Category : Text

Owned by my laptop

by on Dec.06, 2010, under Text

“Insanity: doing the same thing over and over again and expecting different results.”

– Albert Einstein


I know my HP laptop’s screen is unreliable and that the slightest change in viewing angle results in a shift in contrast and yet, out of laziness, I keep trying to edit photos on it anyway. I had been using an image that I knew was underexposed as my laptop background in the idea that if I’m viewing the screen correctly, the image will look underexposed. While this works, I have to be seated at my desk with my chair at a certain height. etc. etc. etc. It was just dumb and isn’t a good substitute for a decent screen. With my ADD, I kept forgetting that I needed to adjust the angle of the screen or that I needed to be sitting at my desk for it to work properly. I could just use my crt monitor hooked to the vga out and be done with it, but I carry the laptop all over the house as it has taken over the roll of tv and entertainment in our house. That being the case, I think it’s time for a desktop. Let’s hope Santa is in a giving mood this yr.


I’ve been zoom framed

by on Oct.13, 2010, under Text

“Zooms are popular and can be useful tools, though I find that primes often help photographers hone their vision especially when learning. It forces you to move to frame, rather than zoom to frame.”



This is a quote by Paul Gero that I pulled from his guest post on tiffinbox.org.  His article is a good read, but this one quote really got me thinking that I zoom to frame way too much.  When I visualize an image I do think about what focal length to use, but when I’m “in the thick of it” I don’t take it into conscious consideration other than wide angle distortion.  I do know in general what different focal lengths do to the foregrounds and backgrounds, but I rarely really think about it.  While I also know some of those choices are automatic, I should still be making an actual decision about it.  I think I will take Mr. Gero’s great advice and use my zoom as if it were a prime for a little while.  Maybe after that I’ll make a few more actual decisions instead of just zoom framing.  As a side note, I also use alliteration more than I should.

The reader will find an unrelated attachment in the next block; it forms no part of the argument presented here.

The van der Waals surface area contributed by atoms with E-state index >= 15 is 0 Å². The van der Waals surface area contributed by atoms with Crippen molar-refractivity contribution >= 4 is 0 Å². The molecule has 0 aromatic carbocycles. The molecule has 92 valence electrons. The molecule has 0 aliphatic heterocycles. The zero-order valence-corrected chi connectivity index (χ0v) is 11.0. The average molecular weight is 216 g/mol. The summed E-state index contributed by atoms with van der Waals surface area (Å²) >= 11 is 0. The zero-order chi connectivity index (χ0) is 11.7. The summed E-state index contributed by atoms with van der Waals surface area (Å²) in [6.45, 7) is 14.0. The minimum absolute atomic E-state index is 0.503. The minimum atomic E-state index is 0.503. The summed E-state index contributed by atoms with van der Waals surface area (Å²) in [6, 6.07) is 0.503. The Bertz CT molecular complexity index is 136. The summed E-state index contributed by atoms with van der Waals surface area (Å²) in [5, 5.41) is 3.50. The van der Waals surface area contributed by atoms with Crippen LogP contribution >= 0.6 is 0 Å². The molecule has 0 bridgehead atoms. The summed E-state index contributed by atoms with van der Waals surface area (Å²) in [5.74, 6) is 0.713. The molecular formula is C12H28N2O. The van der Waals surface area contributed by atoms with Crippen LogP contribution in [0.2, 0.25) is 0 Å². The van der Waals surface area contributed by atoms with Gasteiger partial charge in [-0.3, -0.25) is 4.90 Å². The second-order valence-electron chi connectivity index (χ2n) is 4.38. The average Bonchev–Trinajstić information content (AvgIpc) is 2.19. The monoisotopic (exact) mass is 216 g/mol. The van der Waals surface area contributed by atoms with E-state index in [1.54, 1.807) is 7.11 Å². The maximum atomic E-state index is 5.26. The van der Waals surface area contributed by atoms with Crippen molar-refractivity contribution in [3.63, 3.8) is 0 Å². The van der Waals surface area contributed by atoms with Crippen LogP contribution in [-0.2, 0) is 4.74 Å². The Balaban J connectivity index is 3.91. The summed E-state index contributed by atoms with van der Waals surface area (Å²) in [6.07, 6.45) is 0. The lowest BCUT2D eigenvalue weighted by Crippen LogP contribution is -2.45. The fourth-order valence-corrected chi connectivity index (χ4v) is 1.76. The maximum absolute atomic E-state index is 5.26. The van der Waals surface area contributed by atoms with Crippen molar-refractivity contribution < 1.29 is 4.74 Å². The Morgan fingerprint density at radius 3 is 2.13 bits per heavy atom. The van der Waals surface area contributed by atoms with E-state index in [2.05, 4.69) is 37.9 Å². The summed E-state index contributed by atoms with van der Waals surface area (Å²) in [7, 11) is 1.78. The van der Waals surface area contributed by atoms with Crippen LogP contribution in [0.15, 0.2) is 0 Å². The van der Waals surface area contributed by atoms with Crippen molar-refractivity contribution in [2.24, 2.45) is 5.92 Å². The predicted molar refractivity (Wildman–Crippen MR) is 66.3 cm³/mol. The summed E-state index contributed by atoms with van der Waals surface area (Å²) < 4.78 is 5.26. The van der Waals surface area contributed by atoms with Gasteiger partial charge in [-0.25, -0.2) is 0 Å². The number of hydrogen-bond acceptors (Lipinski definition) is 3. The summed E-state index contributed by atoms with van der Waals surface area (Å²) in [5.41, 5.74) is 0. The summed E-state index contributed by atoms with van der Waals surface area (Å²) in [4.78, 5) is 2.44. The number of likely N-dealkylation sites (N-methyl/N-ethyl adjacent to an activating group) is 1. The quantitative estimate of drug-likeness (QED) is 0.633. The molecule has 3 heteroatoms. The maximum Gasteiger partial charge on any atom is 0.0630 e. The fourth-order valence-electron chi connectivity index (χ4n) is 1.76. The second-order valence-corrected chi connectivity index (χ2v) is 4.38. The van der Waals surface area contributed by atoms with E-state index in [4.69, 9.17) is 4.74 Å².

Feedback or just noise?

by on Oct.09, 2010, under Text

? drawn with water on an envelope cause I didn't have a pen?

Q: Are all responses good whether they are negative or positive?

A: What is the feedback for?  Do you need only positive reviews?  Will it help you grow at what it is that you are doing?

Q: Should you always consider the source or compare your work to the person giving the feedback?

A: Do you trust this person?  Have they given good advice to others?  Would you expect others to do the same to you?

Q: Should you just ignore everyone and move on?

A: Can you let go?  Can you do your own thing with no input?  Should you?

Q: Can you write a post that is only made up of questions?

A: Well can you? Should you?


M. Kenna

by on Sep.26, 2010, under Quotes, Text

“One has to constantly practice even if it doesn’t seem that interesting”

This is a quick quote from Michael Kenna speaking of the benefits of taking photographs daily pulled from Photography Monthly’s podcast. Kenna’s interview is a good listen as you don’t often hear the point of view of a well publicized fine print artists and he’s one of the best.


Quick Check, Slow Read

by on Sep.25, 2010, under Text, Tips

Nikon D700

Almost all of the camera equipment I have ever owned was purchased used. While this isn’t something to be proud of, I do like to think I know a thing or two about cameras and lenses. I have run into the occasional problems with lenses, but I made sure I had the option to return them if they had issues. I have also purchased a few lenses and cameras from people on Craigslist as well and as long as you know what you’re getting and tried it out when you made the purchase, you should be covered. There are a few things that I always check and I’m putting them up here in the hope that you might find some of it useful.

Camera Check